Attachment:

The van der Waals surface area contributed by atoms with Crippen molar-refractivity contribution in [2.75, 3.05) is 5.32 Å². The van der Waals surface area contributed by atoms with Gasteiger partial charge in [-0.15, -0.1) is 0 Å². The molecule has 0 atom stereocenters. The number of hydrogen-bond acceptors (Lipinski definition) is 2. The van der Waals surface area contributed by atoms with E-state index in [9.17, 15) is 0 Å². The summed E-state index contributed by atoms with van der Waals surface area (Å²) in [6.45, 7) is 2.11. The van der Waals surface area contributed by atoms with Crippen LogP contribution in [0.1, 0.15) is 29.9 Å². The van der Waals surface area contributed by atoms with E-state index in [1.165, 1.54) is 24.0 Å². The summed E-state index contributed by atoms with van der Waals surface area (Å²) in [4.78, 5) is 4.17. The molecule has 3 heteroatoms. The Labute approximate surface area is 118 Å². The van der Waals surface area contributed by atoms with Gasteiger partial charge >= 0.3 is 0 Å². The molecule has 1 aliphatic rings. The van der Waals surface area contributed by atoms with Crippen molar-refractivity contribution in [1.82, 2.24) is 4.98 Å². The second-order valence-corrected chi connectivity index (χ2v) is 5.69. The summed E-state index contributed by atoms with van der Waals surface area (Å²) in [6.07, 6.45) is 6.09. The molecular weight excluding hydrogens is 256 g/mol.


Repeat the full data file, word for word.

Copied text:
The van der Waals surface area contributed by atoms with Crippen molar-refractivity contribution in [2.75, 3.05) is 5.32 Å². The van der Waals surface area contributed by atoms with Gasteiger partial charge in [-0.15, -0.1) is 0 Å². The molecule has 0 atom stereocenters. The number of hydrogen-bond acceptors (Lipinski definition) is 2. The van der Waals surface area contributed by atoms with E-state index in [9.17, 15) is 0 Å². The summed E-state index contributed by atoms with van der Waals surface area (Å²) in [6.45, 7) is 2.11. The van der Waals surface area contributed by atoms with Crippen LogP contribution in [0.1, 0.15) is 29.9 Å². The van der Waals surface area contributed by atoms with E-state index in [1.165, 1.54) is 24.0 Å². The summed E-state index contributed by atoms with van der Waals surface area (Å²) in [4.78, 5) is 4.17. The molecule has 3 heteroatoms. The Labute approximate surface area is 118 Å². The van der Waals surface area contributed by atoms with Gasteiger partial charge >= 0.3 is 0 Å². The molecule has 1 aliphatic rings. The van der Waals surface area contributed by atoms with Crippen molar-refractivity contribution in [1.82, 2.24) is 4.98 Å². The second-order valence-corrected chi connectivity index (χ2v) is 5.69. The summed E-state index contributed by atoms with van der Waals surface area (Å²) in [6.07, 6.45) is 6.09. The molecular weight excluding hydrogens is 256 g/mol.